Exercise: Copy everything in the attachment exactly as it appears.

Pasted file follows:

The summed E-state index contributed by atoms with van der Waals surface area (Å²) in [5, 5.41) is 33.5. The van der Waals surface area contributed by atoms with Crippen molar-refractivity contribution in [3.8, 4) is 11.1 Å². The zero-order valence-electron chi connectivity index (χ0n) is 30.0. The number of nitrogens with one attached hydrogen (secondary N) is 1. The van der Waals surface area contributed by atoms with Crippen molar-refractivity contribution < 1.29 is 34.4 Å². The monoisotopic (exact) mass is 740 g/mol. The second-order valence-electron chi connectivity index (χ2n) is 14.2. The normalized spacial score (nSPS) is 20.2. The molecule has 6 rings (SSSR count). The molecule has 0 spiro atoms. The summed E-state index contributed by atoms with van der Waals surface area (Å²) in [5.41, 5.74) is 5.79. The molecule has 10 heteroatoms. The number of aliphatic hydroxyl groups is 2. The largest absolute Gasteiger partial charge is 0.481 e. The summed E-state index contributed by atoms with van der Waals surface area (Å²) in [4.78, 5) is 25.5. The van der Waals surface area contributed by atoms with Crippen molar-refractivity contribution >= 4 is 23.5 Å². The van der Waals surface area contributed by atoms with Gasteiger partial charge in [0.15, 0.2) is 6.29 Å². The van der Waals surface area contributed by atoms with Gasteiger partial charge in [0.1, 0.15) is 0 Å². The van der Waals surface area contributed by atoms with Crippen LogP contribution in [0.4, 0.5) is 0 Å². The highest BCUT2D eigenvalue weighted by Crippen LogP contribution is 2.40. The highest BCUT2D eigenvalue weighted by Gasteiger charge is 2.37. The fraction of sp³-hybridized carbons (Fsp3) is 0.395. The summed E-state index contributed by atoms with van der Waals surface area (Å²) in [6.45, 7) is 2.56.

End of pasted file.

The summed E-state index contributed by atoms with van der Waals surface area (Å²) in [5, 5.41) is 33.5. The van der Waals surface area contributed by atoms with Crippen molar-refractivity contribution in [3.8, 4) is 11.1 Å². The zero-order valence-electron chi connectivity index (χ0n) is 30.0. The number of nitrogens with one attached hydrogen (secondary N) is 1. The van der Waals surface area contributed by atoms with Crippen molar-refractivity contribution < 1.29 is 34.4 Å². The monoisotopic (exact) mass is 740 g/mol. The second-order valence-electron chi connectivity index (χ2n) is 14.2. The normalized spacial score (nSPS) is 20.2. The molecule has 6 rings (SSSR count). The molecule has 0 spiro atoms. The summed E-state index contributed by atoms with van der Waals surface area (Å²) in [5.41, 5.74) is 5.79. The molecule has 10 heteroatoms. The number of aliphatic hydroxyl groups is 2. The largest absolute Gasteiger partial charge is 0.481 e. The summed E-state index contributed by atoms with van der Waals surface area (Å²) in [4.78, 5) is 25.5. The van der Waals surface area contributed by atoms with Crippen molar-refractivity contribution >= 4 is 23.5 Å². The van der Waals surface area contributed by atoms with Gasteiger partial charge in [0.15, 0.2) is 6.29 Å². The van der Waals surface area contributed by atoms with Gasteiger partial charge in [0.1, 0.15) is 0 Å². The van der Waals surface area contributed by atoms with Crippen LogP contribution in [0.4, 0.5) is 0 Å². The highest BCUT2D eigenvalue weighted by Crippen LogP contribution is 2.40. The highest BCUT2D eigenvalue weighted by Gasteiger charge is 2.37. The fraction of sp³-hybridized carbons (Fsp3) is 0.395. The summed E-state index contributed by atoms with van der Waals surface area (Å²) in [6.45, 7) is 2.56.